Monthly Archives: July 2018

The Breaks

I feel as though I moan a lot on here, so I thought this time I would acknowledge some good fortune.

I’ve mentioned several times that I help with the programming side of Can*Con, our local SFF readers’ and writers’ convention here in Ottawa. It is great fun, it is a lot of work a lot of the time, and it’s a tremendous opportunity to meet other writers and professionals in the field. I also find it a significant responsibility: we’re choosing which discussions get to happen and who gets the biggest platform in them, which is a not insignificant series of decisions in a world and a field where there are lots of voices struggling to be heard. I take it seriously and on the whole I enjoy it very much.

Working for Can*Con has also had a bunch of knock-on benefits. I have been welcomed into a wonderful community of writers and fans of speculative fiction, many of whom have become friends who mean a lot to me. I think I have already become a better writer because of it, and I have contacts that I don’t know that I would have ever made otherwise. So this is all great.

None of it would have happened if I hadn’t been invited to join the team, and I’m still more than a little hazy as to exactly why that happened. I attended Can*Con to pitch King in Darkness, had a good time, and although I don’t remember ever having a recruitment type of conversation, the following winter I got ‘drafted’. It has worked out pretty nice, and I can only look at it as a quite sizeable chunk of good luck.

I’ve heard it said by lots of people that a big part of success is just showing up; just being in the right place to get opportunities. I guess I did that by attending that first Can*Con and getting tapped to be part of the team going forward, so to some extent it’s true. I showed up, I went to the thing and made it possible that I would get selected. A lot of times, staying home is sure as shit a lot easier. So show up to places, is my advice.

At the same time, I still really can’t say that it was anything other than pure good luck that things worked out as they have. Everyone works very hard and most success flows from that, I think, but sometimes you do just get a break, and in my opinion you don’t apologize for it, you take the good luck because of all those times when you did everything you possibly could have done and things just didn’t settle out your way.

But I’m very grateful for getting the opportunity to work for Can*Con, and everything that has come out of it, and so I would like to publicly thank Derek Kunsken for taking what certainly seems as though it was a complete flier on me. It has certainly worked out for me, and I hope it continues to work out from the con’s point of view as well.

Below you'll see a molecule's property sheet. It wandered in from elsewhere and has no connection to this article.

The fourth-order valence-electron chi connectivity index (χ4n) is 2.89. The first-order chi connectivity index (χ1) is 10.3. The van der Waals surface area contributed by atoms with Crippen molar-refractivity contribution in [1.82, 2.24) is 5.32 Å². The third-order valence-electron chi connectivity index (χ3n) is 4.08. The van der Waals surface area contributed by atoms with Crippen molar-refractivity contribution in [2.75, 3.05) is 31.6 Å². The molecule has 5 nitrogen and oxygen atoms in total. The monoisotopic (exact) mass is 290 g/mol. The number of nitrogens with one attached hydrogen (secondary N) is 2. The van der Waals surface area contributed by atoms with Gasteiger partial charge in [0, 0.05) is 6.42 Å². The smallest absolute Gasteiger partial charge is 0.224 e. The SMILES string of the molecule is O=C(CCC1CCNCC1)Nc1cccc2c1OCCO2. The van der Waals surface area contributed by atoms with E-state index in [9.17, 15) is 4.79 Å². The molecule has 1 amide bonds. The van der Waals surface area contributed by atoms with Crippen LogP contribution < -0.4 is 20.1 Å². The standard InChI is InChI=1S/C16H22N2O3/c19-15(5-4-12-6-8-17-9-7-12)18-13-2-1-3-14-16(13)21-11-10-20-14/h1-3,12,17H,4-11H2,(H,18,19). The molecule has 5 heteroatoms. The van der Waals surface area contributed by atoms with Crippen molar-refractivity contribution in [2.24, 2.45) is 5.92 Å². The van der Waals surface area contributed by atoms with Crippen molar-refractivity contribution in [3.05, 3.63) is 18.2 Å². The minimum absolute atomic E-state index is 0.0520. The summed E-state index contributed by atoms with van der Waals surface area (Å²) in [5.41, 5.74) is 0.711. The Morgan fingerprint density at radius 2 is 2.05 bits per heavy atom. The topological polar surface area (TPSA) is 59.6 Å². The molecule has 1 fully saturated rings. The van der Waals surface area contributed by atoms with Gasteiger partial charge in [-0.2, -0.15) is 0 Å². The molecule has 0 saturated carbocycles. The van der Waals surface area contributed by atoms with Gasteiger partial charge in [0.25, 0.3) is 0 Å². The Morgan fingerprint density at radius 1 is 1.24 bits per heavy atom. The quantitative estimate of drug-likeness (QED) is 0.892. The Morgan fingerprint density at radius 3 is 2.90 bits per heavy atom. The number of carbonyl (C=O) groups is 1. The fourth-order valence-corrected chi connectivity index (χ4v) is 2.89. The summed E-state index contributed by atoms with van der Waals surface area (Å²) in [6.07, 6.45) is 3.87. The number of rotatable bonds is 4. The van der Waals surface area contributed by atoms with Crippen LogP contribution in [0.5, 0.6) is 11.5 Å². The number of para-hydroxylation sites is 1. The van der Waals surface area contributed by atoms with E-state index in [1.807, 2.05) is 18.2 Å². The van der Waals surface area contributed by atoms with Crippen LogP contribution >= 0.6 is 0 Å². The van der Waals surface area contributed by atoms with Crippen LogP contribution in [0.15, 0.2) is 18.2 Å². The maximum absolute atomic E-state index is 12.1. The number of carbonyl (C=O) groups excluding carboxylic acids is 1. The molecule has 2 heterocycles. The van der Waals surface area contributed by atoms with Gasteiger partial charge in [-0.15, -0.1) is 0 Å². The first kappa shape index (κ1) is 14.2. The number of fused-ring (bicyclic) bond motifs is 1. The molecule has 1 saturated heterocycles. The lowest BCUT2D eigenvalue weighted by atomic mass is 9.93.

That’s it for this week, except to say that you should come join us this fall; we’re still putting the full program together but there’s already lots that I’m very excited about. Check out the Can*Con website here.

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Not Insane

From time to time I meet up with some other local authors and we sit in a place (it varies) and do some writing. It’s very slightly social (the idea is not to talk to each other the whole time) but mostly the idea is to be productive. I find doing it in a group useful mostly from an accountability standpoint, i.e. I will feel guilty if the others see me goofing off on Twitter instead of writing the thing I’m meant to be writing. Also, going to a different place to work from time to time (although I deeply value my Writing Deck time) is useful because it stops me wandering off to do laundry or pet the cats instead of staying on task.

So the group writing sessions are very useful. I got refocused and back on track with the first draft of Heretic Blood by going to a bunch of them, and today I got a nice little bit of the new project hammered out by just going to a room with some other writers and sitting there and getting shit done. Well worth getting out of my pjs for.

Today’s session was also useful in a different kind of way: during one of our ‘get more coffee’ intermissions, we got to talking about how we work and I mentioned that thing I do (which I have written about here several times) where I write the first draft of my stories out of order. I think I’ve also mentioned that when I explain this process to other people, I get a strong feeling that it sounds insane.

Today though, one of the people I was writing with, who happens to be a thoroughly legitimate professional (and, in fact, I suspect that after a few more years go by, people won’t believe me if I claim to know him) said that he does the same thing, for many of the same reasons. I don’t mention this to argue that this means I am doing things Right (I still don’t believe that there is a Right way to do things), but because it was really very validating to have another writer say that yes, they do things that way too.